Copying, Culture, and Values


            Good evening.  I’d like to start by thanking our host, Reinhold Schmüker, for the invitation to think more deeply about copyright and copying in general, to join this conference and to meet so many other scholars concerned with the nature of copying and its implications. Thanks also, of course, to the Zentrum für interdisziplinäre Forschung of Universität Bielefeld for support for this conference.  And after these thanks, an apology:  Over the years, you sometimes speak early in a conference and sometimes near the end, but I’ve never spoken right before a World Cup soccer match.  (poss. Add. Comment)

As we all know from Reinhold’s introductory essay to the conferees, the goal of our meeting is to think deeply about the nature of copying and the values that we should associate with it.  This has, frankly been a challenge.  It has also been a challenge to explain the topic of the conference to others.  When you tell other academics you are going to an “ethics of copying” conference they naturally guess that it is a “copyright ethics” conference.  And you have to say, no, not exactly.  And then they say, oh, it’s about plagiarism.  And you have to say, no, not exactly.  It’s more about the nature of copying and the values associated with it.  And then you lose everyone.  Because it is not obvious, until you start thinking about it, that copying has a nature.  Copying seems, well, derivative. 

In the past, I have thought about copying at the level of social and economic history and law and public policy, but a point I took from Reinhold’s essay was that we might need to think outside of the traditional framework for copyright ethics, and if you look at the diversity of approaches in the scholars he has brought together, I think it is safe to infer that this is part of our challenge in the next few days.  So I have a thesis to offer about how to think outside our typical academic ways of framing copyright ethics, but before offering that thesis, I would like to make a few remarks about the standard and some non-standard ways of organizing thought about copying.   

If we are asking questions about the immediate causal determinants of modern copyright values and cultural norms, then the social/political/legal frame is still the right level to think on.  Many of us are familiar with the history of modern copyright in the United Kingdom, which begins with the widespread use of the printing press and leads to the 1709 Statute of Anne, ending the royal monopoly of the Stationer’s Company.  While this history is specific to anglo-american legal and social thought, the principles at stake have a universality to them that is worth recalling before we move into the thesis I hope to advance tonight.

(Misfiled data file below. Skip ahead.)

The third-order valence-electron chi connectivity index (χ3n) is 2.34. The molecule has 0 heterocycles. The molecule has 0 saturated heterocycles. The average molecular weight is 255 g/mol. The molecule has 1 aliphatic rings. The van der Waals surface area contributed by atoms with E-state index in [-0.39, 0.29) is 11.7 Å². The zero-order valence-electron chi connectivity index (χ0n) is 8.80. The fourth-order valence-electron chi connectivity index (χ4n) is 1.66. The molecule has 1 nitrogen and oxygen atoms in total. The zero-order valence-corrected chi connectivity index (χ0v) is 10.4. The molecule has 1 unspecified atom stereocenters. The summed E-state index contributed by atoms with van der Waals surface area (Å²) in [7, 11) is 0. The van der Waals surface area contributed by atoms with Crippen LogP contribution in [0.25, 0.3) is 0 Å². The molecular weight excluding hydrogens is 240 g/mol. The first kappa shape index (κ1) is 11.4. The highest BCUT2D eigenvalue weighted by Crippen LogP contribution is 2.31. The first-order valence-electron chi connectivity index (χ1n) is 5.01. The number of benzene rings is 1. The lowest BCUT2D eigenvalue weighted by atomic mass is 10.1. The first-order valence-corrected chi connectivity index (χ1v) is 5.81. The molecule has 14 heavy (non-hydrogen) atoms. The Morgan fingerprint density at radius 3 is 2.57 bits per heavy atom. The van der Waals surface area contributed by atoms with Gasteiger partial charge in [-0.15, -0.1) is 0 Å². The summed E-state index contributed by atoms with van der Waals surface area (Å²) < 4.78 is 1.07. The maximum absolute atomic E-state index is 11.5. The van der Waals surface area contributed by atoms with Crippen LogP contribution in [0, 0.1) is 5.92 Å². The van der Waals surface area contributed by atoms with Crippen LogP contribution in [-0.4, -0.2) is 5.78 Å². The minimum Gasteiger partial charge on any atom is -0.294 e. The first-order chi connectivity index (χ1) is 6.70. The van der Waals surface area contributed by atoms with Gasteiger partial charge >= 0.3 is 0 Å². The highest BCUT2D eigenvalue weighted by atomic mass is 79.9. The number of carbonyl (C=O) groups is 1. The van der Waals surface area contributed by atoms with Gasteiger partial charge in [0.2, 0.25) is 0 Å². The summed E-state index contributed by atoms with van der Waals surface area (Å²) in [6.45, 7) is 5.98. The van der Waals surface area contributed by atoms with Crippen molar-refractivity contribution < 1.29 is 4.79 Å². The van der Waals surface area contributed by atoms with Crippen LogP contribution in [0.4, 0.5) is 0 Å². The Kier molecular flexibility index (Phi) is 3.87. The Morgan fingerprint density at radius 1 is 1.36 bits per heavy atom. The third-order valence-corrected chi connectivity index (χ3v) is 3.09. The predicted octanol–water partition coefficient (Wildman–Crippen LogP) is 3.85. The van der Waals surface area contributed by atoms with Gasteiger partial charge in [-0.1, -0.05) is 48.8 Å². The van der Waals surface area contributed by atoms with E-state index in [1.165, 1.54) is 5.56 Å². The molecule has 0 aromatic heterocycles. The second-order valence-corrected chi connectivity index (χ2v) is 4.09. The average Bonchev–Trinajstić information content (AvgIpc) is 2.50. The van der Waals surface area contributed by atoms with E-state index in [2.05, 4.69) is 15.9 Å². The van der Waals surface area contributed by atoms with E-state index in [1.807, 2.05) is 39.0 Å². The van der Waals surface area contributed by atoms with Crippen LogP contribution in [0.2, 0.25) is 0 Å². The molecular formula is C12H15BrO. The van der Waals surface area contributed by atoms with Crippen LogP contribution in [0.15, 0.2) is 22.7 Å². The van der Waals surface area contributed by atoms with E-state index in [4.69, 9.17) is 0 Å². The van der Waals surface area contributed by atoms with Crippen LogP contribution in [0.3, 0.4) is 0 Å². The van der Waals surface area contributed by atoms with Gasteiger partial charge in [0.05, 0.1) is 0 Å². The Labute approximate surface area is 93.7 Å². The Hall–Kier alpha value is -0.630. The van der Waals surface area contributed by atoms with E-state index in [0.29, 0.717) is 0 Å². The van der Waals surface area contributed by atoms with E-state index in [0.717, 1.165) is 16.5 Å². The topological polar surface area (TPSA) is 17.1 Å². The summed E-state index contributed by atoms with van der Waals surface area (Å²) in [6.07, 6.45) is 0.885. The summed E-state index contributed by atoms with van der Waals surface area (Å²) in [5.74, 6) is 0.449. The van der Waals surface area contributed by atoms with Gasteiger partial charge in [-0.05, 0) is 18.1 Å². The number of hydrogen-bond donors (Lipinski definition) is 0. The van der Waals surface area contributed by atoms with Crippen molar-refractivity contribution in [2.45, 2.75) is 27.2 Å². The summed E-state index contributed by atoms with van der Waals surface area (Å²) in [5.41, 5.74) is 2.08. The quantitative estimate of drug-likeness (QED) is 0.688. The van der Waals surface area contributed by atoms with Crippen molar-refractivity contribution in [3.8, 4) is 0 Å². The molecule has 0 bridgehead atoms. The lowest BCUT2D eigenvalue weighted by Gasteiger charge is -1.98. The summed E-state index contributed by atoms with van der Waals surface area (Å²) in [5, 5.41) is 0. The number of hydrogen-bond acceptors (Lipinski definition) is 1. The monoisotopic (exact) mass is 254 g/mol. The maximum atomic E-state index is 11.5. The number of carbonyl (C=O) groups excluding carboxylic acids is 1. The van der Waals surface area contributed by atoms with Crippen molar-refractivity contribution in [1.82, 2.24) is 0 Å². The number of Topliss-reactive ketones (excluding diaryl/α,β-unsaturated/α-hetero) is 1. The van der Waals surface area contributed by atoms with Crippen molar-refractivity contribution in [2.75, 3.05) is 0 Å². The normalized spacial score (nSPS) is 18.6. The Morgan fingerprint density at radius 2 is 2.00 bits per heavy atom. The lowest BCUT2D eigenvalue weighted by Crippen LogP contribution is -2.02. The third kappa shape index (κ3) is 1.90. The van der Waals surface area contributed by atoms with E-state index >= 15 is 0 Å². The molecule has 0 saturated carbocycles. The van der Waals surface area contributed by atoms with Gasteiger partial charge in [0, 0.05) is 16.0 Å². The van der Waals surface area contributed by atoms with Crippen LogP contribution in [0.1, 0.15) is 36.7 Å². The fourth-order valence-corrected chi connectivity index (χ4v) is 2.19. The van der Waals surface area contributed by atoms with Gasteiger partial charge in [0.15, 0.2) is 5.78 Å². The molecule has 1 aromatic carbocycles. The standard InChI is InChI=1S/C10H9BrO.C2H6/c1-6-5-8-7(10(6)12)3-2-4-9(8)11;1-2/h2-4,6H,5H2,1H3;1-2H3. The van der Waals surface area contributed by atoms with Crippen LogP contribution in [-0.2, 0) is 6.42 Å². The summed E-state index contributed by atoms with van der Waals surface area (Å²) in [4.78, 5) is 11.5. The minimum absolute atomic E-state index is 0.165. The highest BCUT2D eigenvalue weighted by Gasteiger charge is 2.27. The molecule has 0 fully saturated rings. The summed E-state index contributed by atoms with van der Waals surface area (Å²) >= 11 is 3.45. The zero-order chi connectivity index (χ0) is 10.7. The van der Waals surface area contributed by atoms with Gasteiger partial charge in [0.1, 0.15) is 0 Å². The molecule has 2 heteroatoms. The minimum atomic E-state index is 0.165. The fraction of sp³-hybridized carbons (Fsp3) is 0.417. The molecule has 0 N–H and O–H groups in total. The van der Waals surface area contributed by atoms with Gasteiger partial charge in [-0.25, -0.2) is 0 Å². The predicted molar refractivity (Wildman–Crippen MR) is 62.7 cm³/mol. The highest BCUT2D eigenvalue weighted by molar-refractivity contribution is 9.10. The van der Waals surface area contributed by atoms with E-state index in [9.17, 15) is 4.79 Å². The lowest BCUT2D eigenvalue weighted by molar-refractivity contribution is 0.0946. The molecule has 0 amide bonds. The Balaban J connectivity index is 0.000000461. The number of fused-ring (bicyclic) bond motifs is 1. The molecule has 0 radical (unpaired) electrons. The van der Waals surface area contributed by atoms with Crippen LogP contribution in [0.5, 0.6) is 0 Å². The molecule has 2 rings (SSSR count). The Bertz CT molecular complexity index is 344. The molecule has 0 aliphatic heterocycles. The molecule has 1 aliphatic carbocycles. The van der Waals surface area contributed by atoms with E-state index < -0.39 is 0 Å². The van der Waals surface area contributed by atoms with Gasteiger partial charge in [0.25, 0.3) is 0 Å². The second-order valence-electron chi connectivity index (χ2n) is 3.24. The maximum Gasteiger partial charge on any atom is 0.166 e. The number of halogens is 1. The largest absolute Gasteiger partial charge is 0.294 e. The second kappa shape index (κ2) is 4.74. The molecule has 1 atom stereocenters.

One of the principles at stake in the so-called “Battle of the Books,” which culminated in the legal case, Donaldson vs. Beckett, argued before the House of Lords in 1774, had to do with the question of whether ownership of intellectual property was a natural property right or a statutory right.  The case in question affirmed the statutory approach, which defeated the concept of perpetual copyright.  From this point forward the argument that intellectual property was equivalent to real property (and hence that one has a natural and perpetual right to it) found no mainstream adherents.  Looking back, we can see that Enlightenment ideals such as the promotion of learning were being balanced with the new market ethic that suggested that an author should be able to make a living from his or her intellectual production.   As I said, if you are trying to understand the forces that shaped modern copyright ethics, the social and political level is the right one to focus on.

But there are many other ways to frame copyright values aside from the soci-political and historical, and many of them are represented in the work of the conference.  In preparing for this conference, I took some time to research some of the citations in Reinhold’s essay that I was unfamiliar with and some of the conferees’ work. That is, until I ran out of time and languages.  This is an impressive and diverse group.  There is the logical level of analysis, the aesthetic and ontological level of analysis, the artefactual level of analysis (something I was not very familiar with).  We have legal level of analysts, and some radical analysis which is sometime labelled in the North American library community as the “copyleft” vs. the “copyright.”